3 Things No One Ever Mentions About Being A Digital Nomad

3 Things No One Ever Mentions About Being A Digital Nomad

getty Before I made the gut-wrenching decision to return to the U.S. in March as a result of the Covid-19 pandemic, I’d been living as a digital nomad for a grand total of two years, two months and a week. After selling or donating most of my belongings, leaving my swanky apartment and quitting my

Young business woman working at the computer in cafe on the rock. Young girl downshifter working at a laptop at sunset or sunrise on the top of the mountain to the sea, working day.

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Before I made the gut-wrenching decision to return to the U.S. in March as a result of the Covid-19 pandemic, I’d been living as a digital nomad for a grand total of two years, two months and a week. After selling or donating most of my belongings, leaving my swanky apartment and quitting my job in favor of freelance writing, I spent two months backpacking around Southeast Asia before heading south to start my Working Holiday Visa years in Australia and New Zealand. It was the greatest solo travel adventure of my life and I loved it.

That said, I’ve had some time to reflect on my experience and there are some things I wish I’d known before diving in headfirst. For starters, not every day is going to be a party, since the same things that drive you crazy and the same things you often deal with at home seem to find you wherever you go—it’s the same for taxes if you’re an American, by the way, as you still have to pay them even if you are living abroad. Here are three other things for anyone who may be considering a location independent lifestyle to keep in mind.

You’re Not On An Endless Vacation

Rear view of woman using laptop computer while relaxing on hammock

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One of the most aggravating misconceptions about being a digital nomad is that you’re constantly on vacation. It’s easy to see how that idea exists—you’re probably posting lots of pics on your Instagram for all the folks back home, right?—but in reality, you’re working just as hard, only from a different place. You still have deadlines, you still have to spend time researching and pitching websites and publications to ensure your next assignment and you still have to hound clients who take forever to pay you after your project is done. Did I mention that this is all done in a completely different time zone from the people you’re working with? This can also be tricky when it comes to conference calls but nothing you can’t figure out and plan for.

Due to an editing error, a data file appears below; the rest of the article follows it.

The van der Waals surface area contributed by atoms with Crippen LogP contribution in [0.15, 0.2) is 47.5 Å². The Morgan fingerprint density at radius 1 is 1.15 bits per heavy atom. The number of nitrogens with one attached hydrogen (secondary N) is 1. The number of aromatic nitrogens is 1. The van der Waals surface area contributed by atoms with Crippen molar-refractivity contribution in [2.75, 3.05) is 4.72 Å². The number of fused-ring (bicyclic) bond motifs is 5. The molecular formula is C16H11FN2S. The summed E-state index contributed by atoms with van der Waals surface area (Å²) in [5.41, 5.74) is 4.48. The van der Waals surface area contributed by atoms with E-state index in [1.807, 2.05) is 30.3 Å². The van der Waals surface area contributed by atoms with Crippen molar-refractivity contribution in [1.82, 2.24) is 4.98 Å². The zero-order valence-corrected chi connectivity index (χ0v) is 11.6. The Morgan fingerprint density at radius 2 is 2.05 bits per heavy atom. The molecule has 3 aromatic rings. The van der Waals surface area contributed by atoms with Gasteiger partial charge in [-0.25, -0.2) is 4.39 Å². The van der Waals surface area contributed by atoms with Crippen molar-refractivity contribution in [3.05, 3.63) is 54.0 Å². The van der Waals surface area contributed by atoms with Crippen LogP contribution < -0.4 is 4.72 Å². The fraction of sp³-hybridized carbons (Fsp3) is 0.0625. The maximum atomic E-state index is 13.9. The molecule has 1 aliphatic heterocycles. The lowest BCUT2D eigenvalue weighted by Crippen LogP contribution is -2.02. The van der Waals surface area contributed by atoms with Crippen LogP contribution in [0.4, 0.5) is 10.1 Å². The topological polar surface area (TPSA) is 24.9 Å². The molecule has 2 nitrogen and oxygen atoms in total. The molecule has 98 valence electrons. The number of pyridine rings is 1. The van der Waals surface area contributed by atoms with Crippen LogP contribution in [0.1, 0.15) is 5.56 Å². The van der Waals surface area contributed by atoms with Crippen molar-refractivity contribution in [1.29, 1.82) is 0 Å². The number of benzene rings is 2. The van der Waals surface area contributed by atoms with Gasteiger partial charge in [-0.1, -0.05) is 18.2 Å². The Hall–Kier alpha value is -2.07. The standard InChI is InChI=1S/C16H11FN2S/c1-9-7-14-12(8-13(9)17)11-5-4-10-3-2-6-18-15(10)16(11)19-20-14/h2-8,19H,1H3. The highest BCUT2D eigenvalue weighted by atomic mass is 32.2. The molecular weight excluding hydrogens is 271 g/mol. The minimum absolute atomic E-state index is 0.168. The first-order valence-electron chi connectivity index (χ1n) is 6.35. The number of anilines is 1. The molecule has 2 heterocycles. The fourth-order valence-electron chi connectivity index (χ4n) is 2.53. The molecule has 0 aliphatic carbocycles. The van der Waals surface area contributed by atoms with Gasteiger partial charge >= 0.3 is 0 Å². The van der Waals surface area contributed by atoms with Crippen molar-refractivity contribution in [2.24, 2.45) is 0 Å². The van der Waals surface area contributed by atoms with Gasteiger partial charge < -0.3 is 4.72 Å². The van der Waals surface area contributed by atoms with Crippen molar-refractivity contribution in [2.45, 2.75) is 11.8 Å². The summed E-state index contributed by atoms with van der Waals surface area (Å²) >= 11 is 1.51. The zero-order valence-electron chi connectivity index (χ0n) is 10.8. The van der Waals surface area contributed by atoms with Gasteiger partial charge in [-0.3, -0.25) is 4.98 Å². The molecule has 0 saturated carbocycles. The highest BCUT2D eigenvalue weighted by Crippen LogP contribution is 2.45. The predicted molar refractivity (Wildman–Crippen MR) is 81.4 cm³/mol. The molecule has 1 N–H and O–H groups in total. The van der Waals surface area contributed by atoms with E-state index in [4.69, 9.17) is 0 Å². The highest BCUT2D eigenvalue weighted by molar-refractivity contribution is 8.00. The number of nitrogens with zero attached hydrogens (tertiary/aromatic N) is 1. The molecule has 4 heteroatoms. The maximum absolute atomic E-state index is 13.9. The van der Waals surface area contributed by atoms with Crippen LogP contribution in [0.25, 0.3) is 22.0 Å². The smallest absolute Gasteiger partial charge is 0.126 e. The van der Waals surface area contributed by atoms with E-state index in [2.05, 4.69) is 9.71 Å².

While you may have given yourself a more beautiful backdrop to work with, you’re still going to spend a decent amount of time behind your laptop wherever you go, though on the bright side, you will also have the opportunity to work alongside the locals, hear different accents, taste new and amazing food and check out your new surroundings whenever you’re off, so it’s all good. Remember that while work may be necessary to fund your future adventures, making time to experience the place you’re now living in is just as important, otherwise, why bother leaving home in the first place?

You Have To Keep Track Of All The Red Tape

Whether you use your nifty phone calendar or an old-school planner, it’s important to keep track of when you enter a country so you can calculate when you need to leave it. The rules vary by country, too, so do your homework so you know how long you can stay there legally as a tourist—some countries say 30 days, while others say 90 or 180.

You also aren’t allowed to get a job in any of the countries you’ll be staying in unless you have a Working Holiday Visa or another visa that allows you to legally work there, so make sure you have enough money to cover your time there. If you’re a freelancer, plan for slumps by being extra careful to save up during your better months. Stretch your hard-earned dollars by staying in hostels, trying out shared Airbnbs instead of renting out the whole place or by doing some house sitting to save money on accommodation. You’ll also get a completely different experience than if you were staying by yourself in a hotel.

It Can Be Really Hard To Start A Relationship

Romantic couple holding hands in a field

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For me, the hardest part of being a digital nomad was trying to meet people and potentially start a new relationship. For some reason, I always seemed to meet someone really interesting at the end of my stint in Australia or New Zealand and sadly our communication wasn’t so hot once I left (read: ghosting is for chickens). That said, it can also be really fun to live life to the fullest under a known time limit, especially when you’re with a fellow backpacker and are fully aware that one of you will be leaving soon. Other times, I found myself harping on the fact that I’d be leaving in a few weeks and wondered what the point of it all was. I’m not saying it never happens and know of other digital nomads who have found love on the road. I guess it depends more on what you’re going through at the time and who you meet.

On a similar note, it can be hard to make friends in a new city, though chances are you’ll meet heaps of people as you travel. Striking up conversations in hostels and going sightseeing on guided tours both give you a chance to chat with your fellow travelers, while attending Meetups is a great way to mingle with other like-minded people who live in your new city. As William Butler Yeats said, “There are no strangers here; only friends you haven’t met yet.” After experiencing this firsthand all over the world, I couldn’t agree more.

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